The Gatekeeper of TCR Signaling: LAT in T cell Homeostasis and Autoimmunity
Linker for Activation of T cells, LAT, is a transmembrane adaptor protein that is vital for integrating TCR-mediated signals that modulate T cell development, activation, and proliferation. Upon engagement of the T cell receptor, LAT is phosphorylated and associates with Grb2, Gads, and PLCγ1 through its four distal tyrosine residues. Mutation of tyrosine 136 abolishes LAT binding to PLCγ1. This results in impaired TCR-mediated calcium mobilization and Erk activation. LATY136F knock-in mice have a severe but incomplete block in T cell development. Yet, CD4+ αβ T cells undergo uncontrolled expansion in the periphery, resulting in a severe autoimmune syndrome characterized by Th2 skewing and resultant B cell autoreactivity. Here, we further studied the role of LAT-PLCγ1 signaling in T cell lineage commitment, cytokine production, and autoimmunity.
First, we investigated the importance of the LAT-PLCγ1 interaction in γδ T cells by crossing LATY136F mice with TCRβ-deficient mice. Our data showed that the LATY136F mutation had no major effect on the homeostasis of epithelial γδ T cells, which could be found in the skin and small intestine. Interestingly, a population of CD4+ γδ T cells in the spleen and lymph nodes underwent continuous expansion and produced elevated amounts of IL4, resulting in an autoimmune syndrome similar to that caused by αβ T cells in LATY136F mice. Development of these hyperproliferative γδ T cells was not dependent on expression of MHC class II or CD4, and their proliferation could be partially suppressed by regulatory T cells. Our data indicated that a unique subset of CD4+ γδ T cells could hyperproliferate in LATY136F mice and suggested that LAT-PLCγ1 signaling may function differently in various subsets of γδ T cells.
In addition to examining γδ and αβ T cell development, we also were interested in further exploring the role of LAT in cytokine production. While our previous data have demonstrated that T cells in LATY136F mice are Th2 skewed, producing large amounts of IL4, we investigated other cytokines that may be important for autoimmunity and found that these CD4+ αβ T cells could also produce the proinflammatory cytokine IL6. Analysis of whole cell lysates from CD4+ αβ LATY136F T cells demonstrated that NFκB, AKT, and p38 were constitutively phosphorylated, and inhibition of these pathways resulted in reduced IL6 production. By crossing LATY136F mice with IL6 deficient mice, we demonstrated that early T cell survival was diminished in the absence of IL6. We further showed that this reduced CD4+ T cell pool was not due to further blocks in development, or an increase in FoxP3+ regulatory T cells. Finally, we demonstrated that over time, CD4+ T cells do hyperproliferate, yet B cell class switching and autoreactivity remains low. Our data uncovered a novel role for LAT-PLCγ1 signaling in regulating IL6 production by T cells during autoimmunity.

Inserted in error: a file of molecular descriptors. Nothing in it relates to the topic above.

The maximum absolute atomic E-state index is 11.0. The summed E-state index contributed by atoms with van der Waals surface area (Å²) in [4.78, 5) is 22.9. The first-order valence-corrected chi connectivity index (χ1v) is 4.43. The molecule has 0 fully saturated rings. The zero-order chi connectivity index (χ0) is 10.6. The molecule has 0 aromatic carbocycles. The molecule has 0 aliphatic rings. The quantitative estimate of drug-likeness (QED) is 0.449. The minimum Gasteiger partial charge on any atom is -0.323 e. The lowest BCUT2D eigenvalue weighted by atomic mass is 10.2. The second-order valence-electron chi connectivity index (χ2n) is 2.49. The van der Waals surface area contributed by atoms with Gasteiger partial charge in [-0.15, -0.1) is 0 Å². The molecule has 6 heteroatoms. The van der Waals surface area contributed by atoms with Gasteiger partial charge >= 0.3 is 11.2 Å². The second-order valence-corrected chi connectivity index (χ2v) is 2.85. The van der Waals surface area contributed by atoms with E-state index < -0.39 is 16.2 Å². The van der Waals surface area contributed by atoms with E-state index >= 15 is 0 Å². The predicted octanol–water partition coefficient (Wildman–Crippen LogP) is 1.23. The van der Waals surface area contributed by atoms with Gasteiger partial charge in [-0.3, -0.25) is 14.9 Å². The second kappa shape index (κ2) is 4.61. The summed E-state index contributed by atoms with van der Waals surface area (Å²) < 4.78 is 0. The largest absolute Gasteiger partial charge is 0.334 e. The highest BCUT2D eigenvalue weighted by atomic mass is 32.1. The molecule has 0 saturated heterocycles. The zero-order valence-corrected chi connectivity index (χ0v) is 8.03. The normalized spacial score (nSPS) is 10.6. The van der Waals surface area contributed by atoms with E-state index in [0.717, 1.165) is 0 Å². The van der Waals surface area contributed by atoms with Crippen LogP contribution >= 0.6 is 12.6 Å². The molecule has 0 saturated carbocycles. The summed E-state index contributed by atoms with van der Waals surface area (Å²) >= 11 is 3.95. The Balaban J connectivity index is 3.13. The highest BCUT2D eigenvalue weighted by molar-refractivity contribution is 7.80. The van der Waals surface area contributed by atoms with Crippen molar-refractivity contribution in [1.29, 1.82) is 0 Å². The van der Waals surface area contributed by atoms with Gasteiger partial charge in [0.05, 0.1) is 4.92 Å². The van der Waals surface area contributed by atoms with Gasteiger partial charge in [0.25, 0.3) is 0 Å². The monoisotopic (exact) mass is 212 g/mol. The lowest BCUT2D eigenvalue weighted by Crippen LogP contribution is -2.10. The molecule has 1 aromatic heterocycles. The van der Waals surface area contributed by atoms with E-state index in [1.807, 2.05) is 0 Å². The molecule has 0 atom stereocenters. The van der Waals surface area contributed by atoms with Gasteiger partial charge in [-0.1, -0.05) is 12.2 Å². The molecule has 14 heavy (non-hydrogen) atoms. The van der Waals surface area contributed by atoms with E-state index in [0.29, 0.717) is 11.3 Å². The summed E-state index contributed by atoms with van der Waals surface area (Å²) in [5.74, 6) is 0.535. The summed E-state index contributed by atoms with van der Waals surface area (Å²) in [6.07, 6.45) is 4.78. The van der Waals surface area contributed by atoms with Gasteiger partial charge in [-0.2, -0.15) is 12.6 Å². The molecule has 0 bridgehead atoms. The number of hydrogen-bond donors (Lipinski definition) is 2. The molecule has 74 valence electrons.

Finally, we wanted to further examine IL4 production and T helper cell differentiation in LATY136F mice. We examined IL4 production using KN2 reporter mice, where huCD2 marks T cells that have recently produced IL4 protein. We demonstrated that only a small proportion of the LATY136F T cells were actively secreting IL4. This subset of T cells were Tfh cells that expressed BCL6 and localized to B cell-rich germinal centers within the spleen. Most studies to date have examined Tfh cells in infection models, and have demonstrated that Tfh cells have very low expression of GATA3. Our results revealed in a spontaneous T cell-mediated autoimmune model system, that Tfh cells express both high levels of BCL6 and GATA3. Additionally, using an inducible deletion system, where normal development occurs, we showed that Tfh cells differentiation is the result of aberrant LAT signaling, rather than autoreactive TCRs with high affinity for self-peptide-MHC. LATY136F Tfh cells did require B cells for their development. Together, these results displayed a novel role for tonic LAT-PLCγ1 signaling in modulating Tfh cell differentiation and BCL6 expression.
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